Melbourne edges out Vancouver to top liveable city list

Melbourne skyline - file image Melbourne scored highly across a raft of categories assessing liveability

The Australian city of Melbourne has beaten Canada's Vancouver to the title of world's most liveable city for the first time in almost a decade.

Vancouver has topped the annual Global Liveability Survey since 2002, but this year fell to third behind Vienna.

Overall, Australian and Canadian cities did well, capturing seven of the top 10 spots.

Harare, Port Moresby and Dhaka occupied the bottom of the table.

The cities were assessed in five categories - stability, healthcare, culture and environment, education and infrastructure.

Vancouver missed out on the top spot because its infrastructure score had fallen due to periodic closures of a key motorway.

MOST LIVEABLE CITIES 2011

1: Melbourne

2: Vienna

3: Vancouver

4: Toronto

5: Calgary

6: Sydney

7: Helsinki

8: Perth

9: Adelaide

10: Auckland

Source: Global Liveability Survey

London was ranked 53, out of 140 cities surveyed. Honolulu, at 26, was the top US city.

The Economist Intelligence Unit, which carried out the survey, said scores in Europe had been pushed slightly down by the eurozone crisis, while the Arab Spring had affected ratings across the Middle East and North Africa.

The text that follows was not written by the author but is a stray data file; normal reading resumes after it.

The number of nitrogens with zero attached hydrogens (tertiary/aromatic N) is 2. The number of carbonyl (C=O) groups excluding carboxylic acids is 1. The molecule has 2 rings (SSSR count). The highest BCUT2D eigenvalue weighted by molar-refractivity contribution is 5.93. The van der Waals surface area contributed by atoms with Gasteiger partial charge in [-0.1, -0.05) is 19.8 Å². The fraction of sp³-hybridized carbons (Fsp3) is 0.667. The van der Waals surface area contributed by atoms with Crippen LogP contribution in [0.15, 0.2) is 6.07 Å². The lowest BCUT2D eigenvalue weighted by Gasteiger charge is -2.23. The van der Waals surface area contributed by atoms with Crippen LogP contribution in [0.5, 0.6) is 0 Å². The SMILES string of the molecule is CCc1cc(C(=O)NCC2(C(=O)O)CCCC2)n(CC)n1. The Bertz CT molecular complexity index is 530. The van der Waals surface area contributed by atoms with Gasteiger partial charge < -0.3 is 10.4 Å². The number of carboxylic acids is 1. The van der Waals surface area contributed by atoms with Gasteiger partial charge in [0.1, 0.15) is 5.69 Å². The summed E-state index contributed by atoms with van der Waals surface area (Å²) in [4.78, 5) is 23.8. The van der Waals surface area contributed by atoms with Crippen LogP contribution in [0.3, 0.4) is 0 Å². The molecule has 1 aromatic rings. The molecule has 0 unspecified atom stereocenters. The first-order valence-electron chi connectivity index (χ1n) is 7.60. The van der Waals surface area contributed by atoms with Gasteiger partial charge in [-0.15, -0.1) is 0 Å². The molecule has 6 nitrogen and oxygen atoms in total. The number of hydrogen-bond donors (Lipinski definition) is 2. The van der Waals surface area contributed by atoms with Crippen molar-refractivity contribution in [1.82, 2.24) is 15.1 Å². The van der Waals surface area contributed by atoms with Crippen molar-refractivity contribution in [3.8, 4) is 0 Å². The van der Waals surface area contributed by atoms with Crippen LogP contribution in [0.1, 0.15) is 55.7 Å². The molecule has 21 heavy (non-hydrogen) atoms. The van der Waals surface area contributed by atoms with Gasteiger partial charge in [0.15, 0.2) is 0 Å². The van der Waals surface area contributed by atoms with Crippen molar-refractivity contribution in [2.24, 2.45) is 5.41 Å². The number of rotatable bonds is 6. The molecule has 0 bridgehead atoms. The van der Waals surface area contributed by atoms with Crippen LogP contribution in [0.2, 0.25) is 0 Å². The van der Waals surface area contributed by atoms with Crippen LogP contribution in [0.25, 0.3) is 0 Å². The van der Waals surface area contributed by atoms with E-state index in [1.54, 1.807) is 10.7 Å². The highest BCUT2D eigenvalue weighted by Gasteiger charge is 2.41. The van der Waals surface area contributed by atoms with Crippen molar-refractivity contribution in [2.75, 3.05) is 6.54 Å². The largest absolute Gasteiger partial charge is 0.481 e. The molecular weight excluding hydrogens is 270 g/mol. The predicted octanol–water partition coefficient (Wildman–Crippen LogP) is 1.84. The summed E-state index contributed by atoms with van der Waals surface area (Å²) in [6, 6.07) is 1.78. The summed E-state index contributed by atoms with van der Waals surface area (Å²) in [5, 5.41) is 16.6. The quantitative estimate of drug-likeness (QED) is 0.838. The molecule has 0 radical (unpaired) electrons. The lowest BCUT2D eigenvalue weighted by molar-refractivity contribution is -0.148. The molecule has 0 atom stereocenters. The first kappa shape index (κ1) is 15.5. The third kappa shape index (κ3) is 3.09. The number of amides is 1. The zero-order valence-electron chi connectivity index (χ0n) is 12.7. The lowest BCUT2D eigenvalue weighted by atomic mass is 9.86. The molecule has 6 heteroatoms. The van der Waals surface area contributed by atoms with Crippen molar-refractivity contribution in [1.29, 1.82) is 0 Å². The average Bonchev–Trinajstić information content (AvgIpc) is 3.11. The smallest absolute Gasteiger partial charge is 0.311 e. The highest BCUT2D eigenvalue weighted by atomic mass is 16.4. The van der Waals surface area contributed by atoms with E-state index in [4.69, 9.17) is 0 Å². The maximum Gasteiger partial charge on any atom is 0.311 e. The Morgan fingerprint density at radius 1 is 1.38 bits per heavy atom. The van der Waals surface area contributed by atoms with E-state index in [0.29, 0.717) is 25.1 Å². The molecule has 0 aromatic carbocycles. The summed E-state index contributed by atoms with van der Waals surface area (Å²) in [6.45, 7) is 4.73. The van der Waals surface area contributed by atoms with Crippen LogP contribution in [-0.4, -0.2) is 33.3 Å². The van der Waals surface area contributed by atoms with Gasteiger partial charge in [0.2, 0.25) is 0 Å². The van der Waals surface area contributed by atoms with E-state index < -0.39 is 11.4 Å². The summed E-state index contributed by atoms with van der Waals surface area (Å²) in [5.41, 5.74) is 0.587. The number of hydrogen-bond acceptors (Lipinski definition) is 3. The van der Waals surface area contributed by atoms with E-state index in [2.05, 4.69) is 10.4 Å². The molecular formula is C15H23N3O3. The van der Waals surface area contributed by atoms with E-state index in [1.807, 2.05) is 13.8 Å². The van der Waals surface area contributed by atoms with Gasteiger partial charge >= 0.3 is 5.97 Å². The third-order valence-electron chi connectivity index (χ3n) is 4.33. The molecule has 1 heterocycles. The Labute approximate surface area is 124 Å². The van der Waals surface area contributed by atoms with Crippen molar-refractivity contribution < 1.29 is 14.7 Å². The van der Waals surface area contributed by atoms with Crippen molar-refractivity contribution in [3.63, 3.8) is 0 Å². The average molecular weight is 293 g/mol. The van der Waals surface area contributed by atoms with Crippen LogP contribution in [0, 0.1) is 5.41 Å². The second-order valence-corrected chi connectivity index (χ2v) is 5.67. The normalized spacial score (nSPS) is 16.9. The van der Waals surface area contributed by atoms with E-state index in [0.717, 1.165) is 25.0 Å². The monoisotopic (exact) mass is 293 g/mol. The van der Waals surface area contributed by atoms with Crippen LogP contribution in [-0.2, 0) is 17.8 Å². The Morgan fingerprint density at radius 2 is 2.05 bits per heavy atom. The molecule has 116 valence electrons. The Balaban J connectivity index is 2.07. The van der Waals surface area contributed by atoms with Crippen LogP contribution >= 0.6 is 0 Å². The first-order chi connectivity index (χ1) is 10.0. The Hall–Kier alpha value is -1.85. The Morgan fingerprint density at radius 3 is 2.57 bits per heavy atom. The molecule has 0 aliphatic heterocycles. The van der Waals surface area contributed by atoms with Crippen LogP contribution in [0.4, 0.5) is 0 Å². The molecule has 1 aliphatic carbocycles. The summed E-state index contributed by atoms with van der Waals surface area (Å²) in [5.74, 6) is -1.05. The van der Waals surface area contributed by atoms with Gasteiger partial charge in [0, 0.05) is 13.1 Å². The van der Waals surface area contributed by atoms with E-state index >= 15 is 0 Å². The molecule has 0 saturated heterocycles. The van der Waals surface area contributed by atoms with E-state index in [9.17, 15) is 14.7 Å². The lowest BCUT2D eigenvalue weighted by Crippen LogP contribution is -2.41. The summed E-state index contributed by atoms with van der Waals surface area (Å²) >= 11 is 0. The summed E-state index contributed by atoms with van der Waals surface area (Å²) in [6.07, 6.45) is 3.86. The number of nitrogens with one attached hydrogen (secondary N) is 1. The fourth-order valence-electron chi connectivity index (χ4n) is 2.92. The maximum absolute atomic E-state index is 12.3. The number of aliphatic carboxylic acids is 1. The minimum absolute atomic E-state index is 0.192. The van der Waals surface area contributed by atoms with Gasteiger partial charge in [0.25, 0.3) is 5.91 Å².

"Australia, with a low population density and relatively low crime rates, continues to supply some of the world's most liveable cities," report editor Jon Copestake said in a statement.

"Despite the rising cost of living driven by the strong Australian dollar, these cities offer a range of factors to make them highly attractive."

Melbourne was a joint winner with Vancouver in 2002.

Mayor Robert Doyle said he was "absolutely delighted" with the news.

''For the first time in a decade we are now officially ranked number one,'' he said. ''When you think the strong Aussie dollar militates against this, this is even more impressive."

Cities were scored out of 100 and the report noted that the top 10 cities were only separated by 1.8 percentage points.

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